For the main survey, the lack of a simple framework for the direct selection of the target population made it necessary to use indirect sampling. The basic sampling units were accommodation and catering services provided specifically for the homeless population. The demand for these services in the previous year was used to estimate the total number of persons included as homeless in Spain. Homeless persons were defined as, aged 18 years old or over, who use centres that offer accommodation and/or catering services, located in municipalities with more than 20,000 inhabitants. This sampling was pre-determined by the Spanish National Institute of Statistics for the 2010 data collection . This involved stratifying the accommodation centres and services in the survey and then devising a strategy for sampling individual homeless services users, with accompanying instructions for those conducting the interviews . The data analysed in this paper were therefore collected in line with the official sampling strategy for the Spanish Survey of Homeless Persons.
The entire protocol and instrumentation were approved by the Committee of Good Practices of the European Statistical System (ETUCE), under the Directive 95/46/Parliament and the European Council of 24 October 1995 on the protection of individuals with regard to the processing of personal data and on the free movement of such data. The primary data collection was carried out over the course of six weeks and all participants consented to the study and data publication.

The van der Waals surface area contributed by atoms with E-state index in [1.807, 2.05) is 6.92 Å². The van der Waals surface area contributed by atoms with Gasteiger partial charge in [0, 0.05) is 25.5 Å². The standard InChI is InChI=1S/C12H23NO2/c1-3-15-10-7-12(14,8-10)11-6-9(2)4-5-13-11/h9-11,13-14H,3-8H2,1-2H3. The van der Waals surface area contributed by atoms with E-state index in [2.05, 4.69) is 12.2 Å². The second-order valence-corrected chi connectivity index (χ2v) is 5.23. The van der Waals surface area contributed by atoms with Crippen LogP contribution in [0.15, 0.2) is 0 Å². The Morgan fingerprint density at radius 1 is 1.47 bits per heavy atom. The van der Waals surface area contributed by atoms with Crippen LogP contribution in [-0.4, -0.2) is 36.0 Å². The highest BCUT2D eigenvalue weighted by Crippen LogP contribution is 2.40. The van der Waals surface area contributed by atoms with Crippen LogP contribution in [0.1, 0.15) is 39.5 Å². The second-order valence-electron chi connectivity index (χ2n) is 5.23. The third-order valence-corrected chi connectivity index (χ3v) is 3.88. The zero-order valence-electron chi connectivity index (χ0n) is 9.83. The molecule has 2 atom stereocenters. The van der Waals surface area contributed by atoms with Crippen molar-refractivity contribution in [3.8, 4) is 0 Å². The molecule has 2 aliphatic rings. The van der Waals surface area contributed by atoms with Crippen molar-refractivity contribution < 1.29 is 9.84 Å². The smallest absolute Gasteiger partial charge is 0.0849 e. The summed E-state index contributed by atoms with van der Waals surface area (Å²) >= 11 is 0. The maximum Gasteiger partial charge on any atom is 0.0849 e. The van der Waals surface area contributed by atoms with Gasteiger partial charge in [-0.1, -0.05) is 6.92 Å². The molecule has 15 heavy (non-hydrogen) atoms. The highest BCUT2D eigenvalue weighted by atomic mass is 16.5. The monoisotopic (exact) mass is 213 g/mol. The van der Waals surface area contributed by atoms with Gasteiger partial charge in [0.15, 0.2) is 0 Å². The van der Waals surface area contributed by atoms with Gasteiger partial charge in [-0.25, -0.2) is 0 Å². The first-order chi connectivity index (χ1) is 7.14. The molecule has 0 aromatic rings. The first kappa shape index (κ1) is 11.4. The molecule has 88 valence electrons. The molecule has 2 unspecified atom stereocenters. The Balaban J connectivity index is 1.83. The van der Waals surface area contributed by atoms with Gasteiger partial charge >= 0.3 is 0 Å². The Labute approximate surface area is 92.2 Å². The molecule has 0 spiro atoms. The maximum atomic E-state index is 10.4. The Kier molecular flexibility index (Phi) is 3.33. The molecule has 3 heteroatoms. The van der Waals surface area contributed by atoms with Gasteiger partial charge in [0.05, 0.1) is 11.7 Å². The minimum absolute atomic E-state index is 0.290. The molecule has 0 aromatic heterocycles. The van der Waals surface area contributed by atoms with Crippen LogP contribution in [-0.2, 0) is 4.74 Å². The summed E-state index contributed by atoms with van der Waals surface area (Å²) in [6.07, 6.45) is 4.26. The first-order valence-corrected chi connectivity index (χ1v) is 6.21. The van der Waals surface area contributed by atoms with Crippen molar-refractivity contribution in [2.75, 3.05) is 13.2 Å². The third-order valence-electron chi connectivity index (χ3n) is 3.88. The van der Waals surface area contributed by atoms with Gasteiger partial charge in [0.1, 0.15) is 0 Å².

The variables used in this analysis are described below:
Alcohol and drugs use
In order to analyse the alcohol consumption the following question was used: Could you tell me how often and what type of alcoholic drinks do you usually consume? The Spanish National Institute for Statistics classified the responses into four categories considering the amount of pure alcohol consumed in a week: (1) Light, from 1 to 175 c.c. of pure alcohol/week; (2) Moderate, from 176 to 525 c.c. of pure alcohol/week; (3) High, from 526 to 700 c.c of pure alcohol/week; (4) Excessive, over 700 c.c. of pure alcohol/week. For this analysis, the authors of this paper used these responses to categorise participants according to their levels of alcohol risk: abstainers (non-drinkers), moderate risk drinkers (light and moderate), high-risk drinkers (high and excessive). With respect to drugs use, homeless people interviewed were asked the question: Have you ever used drugs? Types of drugs included marijuana or hashish, cocaine, heroin, and other substances. The possible responses were yes or no. Other survey information which did not relate directly to the objectives of this paper, has not been considered here.
The following variables were selected (coded as yes or no): attended hospital at least once in the last year; attended the doctor in the last month; have a health card; have sleeping difficulties; have a disabling impairment (coded as physical, sensory, intellectual, psychiatric, or none).
Self-rated health (SRH)
SRH was derived from a single question in the Spanish survey: Currently, how is your state of health? The five possible responses (very good, good, regular, poor and very poor) were categorized by the authors in good (very good and good health), regular and poor health (poor and very poor self-rated health).